Deep Time Snapshot

Miocene and Mammoths

Ever wonder what it’s like to meet a mammoth? It was possible—only a few tens of thousands of years ago on the Great Plains. We call this epoch in time the Pleistocene, spanning from 2.6 million to 11,700 years ago. In the span of geologic time, this is a miniscule segment in the history of Earth. The world was in the middle of an extreme ice age, and North America was almost in the same position we see it now. North America was also host to the largest ice sheet at the time: the Laurentide ice sheet, a forceful tool that carved and shaped the landscape as it spread and flowed.

The Pleistocene is famous for its fauna, including Smilodon, the saber-toothed cat that was 30 percent bigger than a modern African Lion. The Smilodon is one of the most extraordinary cats to have ever lived, thanks to its incredible musculature, jaw strength, and extra-long canine teeth. Paramylodon, the cousin of the South American Megatherium (which became the namesake of a research club in the 1870s—look out for this post!), was a giant ground sloth. Unlike today’s sloths, they walked on the ground on feet sporting claws 18 centimeters long and lived and reproduced in caves. Glyptodons were a weird animal that looked like a combination of an armadillo and a tortoise. It had a six-foot long tail and possibly an elephant-like trunk. Animators made use of these quirky creatures in their film, Ice Age.

These, among other animals of the Pleistocene, are not only found in the fossil record of the Great Plains, but also in the unusually diverse La Brea tar pits. Thousands of excellently preserved specimens have been found in the gooey oil-tar underneath Los Angeles, California. After a few animals got stuck, their plight attracted predators interested in an easy meal. Some of the predators got stuck themselves, bringing in even more critters, creating a cycle. As a result, the tar pits have provided a snapshot of life in the Pleistocene, life that could be seen not just in (not so) sunny California, but across the continent.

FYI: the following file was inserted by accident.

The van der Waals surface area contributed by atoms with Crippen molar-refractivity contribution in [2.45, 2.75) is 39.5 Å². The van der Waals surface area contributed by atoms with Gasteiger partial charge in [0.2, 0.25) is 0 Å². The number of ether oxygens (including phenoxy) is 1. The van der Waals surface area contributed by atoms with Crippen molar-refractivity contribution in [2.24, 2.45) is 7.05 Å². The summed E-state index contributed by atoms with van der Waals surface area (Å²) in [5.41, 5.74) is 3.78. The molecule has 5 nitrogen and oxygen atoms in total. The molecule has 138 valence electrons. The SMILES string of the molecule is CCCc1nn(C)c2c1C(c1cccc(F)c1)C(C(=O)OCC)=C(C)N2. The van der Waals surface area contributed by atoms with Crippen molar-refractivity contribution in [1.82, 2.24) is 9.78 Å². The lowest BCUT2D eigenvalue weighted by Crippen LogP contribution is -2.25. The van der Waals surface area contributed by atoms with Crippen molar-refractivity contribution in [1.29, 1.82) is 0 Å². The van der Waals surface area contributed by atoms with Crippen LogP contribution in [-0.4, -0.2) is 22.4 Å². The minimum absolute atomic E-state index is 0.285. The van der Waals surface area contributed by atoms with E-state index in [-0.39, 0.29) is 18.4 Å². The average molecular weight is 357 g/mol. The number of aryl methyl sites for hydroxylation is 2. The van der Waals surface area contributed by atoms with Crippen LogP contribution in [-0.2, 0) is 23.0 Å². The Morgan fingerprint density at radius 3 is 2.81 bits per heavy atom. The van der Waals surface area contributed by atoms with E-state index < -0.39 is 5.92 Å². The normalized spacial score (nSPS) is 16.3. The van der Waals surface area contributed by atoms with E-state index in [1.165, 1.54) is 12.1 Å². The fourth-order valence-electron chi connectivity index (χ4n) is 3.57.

Even more well-known are mammoths—some of the largest mammals ever walking the Earth. In the cold, harsh environment of the ice age, mammoths found refuge in a stretch of grasslands near the Sierra Nevada Mountains. Columbian mammoth remains have been found near ancient equine, bison, and sheep remains in the Upper Missouri Basin, the Rocky Mountains, the Yellowstone Basin and more. Basically, if there was vegetation available for eating, mammoths lived there. Some studies have even found mammoth limb bones showing evidence of human modification—giving light to the claim that early humans shared a world with these giant animals.

 

Featured image courtesy of U.S. National Archive:

Mt. Moran and Jackson Lake from Signal Hill, Grand "Teton National Park," Wyoming.

 

See the following sources for more info:

https://tarpits.org/la-brea-tar-pits/timeline

https://www.geosociety.org/documents/gsa/timescale/timescl.pdf

 

Flowers, Mark., Mags. Lightbody, Dominic. Frisby, and British Broadcasting Corporation. Ice Age Giants. Land of the Sabre-tooth. VAST: Academic Video Online. London, England: British Broadcasting Corporation (BBC), 2013.

Hill, Christopher L. “Stratigraphic and Geochronologic Contexts of Mammoth (Mammuthus) and Other Pleistocene Fauna, Upper Missouri Basin (northern Great Plains and Rocky Mountains), U.S.A.” Quaternary International 142 143 (2006): 87.

Holen, Steven R. “Taphonomy of Two Last Glacial Maximum Mammoth Sites in the Central Great Plains of North America: A Preliminary Report on La Sena and Lovewell.” Quaternary International 142 143 (2006): 30.

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